Sharpshooting Babbitt Appears Perfect For Budenholzer's System

Story by KL Chouinard
Twitter: @KLChouinard

Luke Babbitt, who signed with the Hawks last week as a free agent, is ready to jump into head coach Mike Budenholzer’s pace-and-space system.

“When I got the call, the first thing I thought of was Coach Bud. I’ve always respected what he did from afar,” Babbitt said. “I’m really excited to play for him and be with this young group of guys.”

The 6-foot-9 forward spent last season with the Miami Heat and started in a career-high 55 games. He averaged 4.8 points per game and finished tied for ninth in the NBA in three-point percentage at 41.4 percent.

In a written statement, General Manager Travis Schlenk heaped praise on Babbitt and his ability to shoot.

“Luke is a proven veteran and adds another experienced player to our locker room,” Schlenk said of the seven-year vet. “He is one of the premier long-range shooting big men in the league, has played a variety of roles over his career and will contribute to our team.” 

Babbitt figures to be a key floor-spacer for a team that plays the style that he prefers.

“The ball moves,” Babbitt said of the Hawks. “(It’s) unselfish basketball, and guys get after it defensively.”

The Hawks zipped the ball around the floor last season by nearly every statistical marker, but didn’t always have the shooting to convert. They finished 2016-17 ranked 10th in assists, tied for 3rd in secondary assists, and 8th in potential assists.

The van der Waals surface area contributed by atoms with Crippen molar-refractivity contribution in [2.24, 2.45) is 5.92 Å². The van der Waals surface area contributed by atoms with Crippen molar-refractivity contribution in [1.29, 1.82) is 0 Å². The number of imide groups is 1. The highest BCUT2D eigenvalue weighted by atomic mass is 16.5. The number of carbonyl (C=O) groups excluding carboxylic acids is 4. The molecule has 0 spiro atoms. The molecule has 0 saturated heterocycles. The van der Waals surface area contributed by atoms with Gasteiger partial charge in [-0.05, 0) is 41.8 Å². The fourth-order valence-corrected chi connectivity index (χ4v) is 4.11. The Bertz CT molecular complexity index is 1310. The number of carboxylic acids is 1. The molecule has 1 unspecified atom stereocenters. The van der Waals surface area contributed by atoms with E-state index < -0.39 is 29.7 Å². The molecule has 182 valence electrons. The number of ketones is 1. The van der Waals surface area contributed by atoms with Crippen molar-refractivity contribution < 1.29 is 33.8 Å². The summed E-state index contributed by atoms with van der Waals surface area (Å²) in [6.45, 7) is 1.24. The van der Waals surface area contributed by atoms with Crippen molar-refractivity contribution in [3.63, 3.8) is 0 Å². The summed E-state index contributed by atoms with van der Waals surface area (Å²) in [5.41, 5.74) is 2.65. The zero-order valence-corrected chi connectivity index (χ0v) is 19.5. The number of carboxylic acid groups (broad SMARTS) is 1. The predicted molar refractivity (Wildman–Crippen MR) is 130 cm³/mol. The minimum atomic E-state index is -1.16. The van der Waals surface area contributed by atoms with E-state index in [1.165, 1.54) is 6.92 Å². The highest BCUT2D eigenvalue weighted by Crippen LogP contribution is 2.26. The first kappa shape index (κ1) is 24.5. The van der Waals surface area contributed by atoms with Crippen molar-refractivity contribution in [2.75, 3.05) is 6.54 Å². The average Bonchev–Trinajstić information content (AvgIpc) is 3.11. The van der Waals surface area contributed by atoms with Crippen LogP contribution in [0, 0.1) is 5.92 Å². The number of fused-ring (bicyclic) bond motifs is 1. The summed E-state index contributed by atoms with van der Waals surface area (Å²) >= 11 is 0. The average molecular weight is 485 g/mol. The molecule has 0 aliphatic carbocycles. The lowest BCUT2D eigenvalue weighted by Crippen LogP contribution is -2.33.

Shooting isn’t the only thing that matters in basketball, but it certainly is one of the biggest. Consider that last season, the three teams that ranked at the top of the three-point percentage leaderboard – San Antonio (39.1 percent), Cleveland (38.4) and Golden State (38.3) – won a combined 179 games in the regular season and went 9-2 in playoff series.

The Hawks would do well improve their long-distance prowess (23rd in the League last season), and Babbitt fits that objective perfectly. And in addition to Babbitt, the Hawks re-signed Ersan Ilyasova and Mike Muscala in free agency. Those three frontcourt players combined to make 275 of 722 threes last season (38.1 percent).

Babbitt noted that he is ready to help the teammates who will be setting the table for him and other shooters.

Dennis (Schroder) and (Kent) Bazemore, they’re the attackers on this team,” Babbitt said. “It’s something I’m really looking forward to this season: creating space and opportunities for them.”

Babbitt said that between now and the beginning of training camp, he hopes to find a new home, work on his defensive explosiveness and get up enough practice shots to keep his shooting stroke finely-tuned. It’s a weapon that should prove extremely useful for a ball-sharing team in a league that emphasizes shooting now more than it ever has. 

In short, Babbitt is ready to jump in and function as a cog in Bud’s beautiful, basketball machine.

“It’s winning basketball,” he said. “It’s modern basketball. It’s how the game is played now.”

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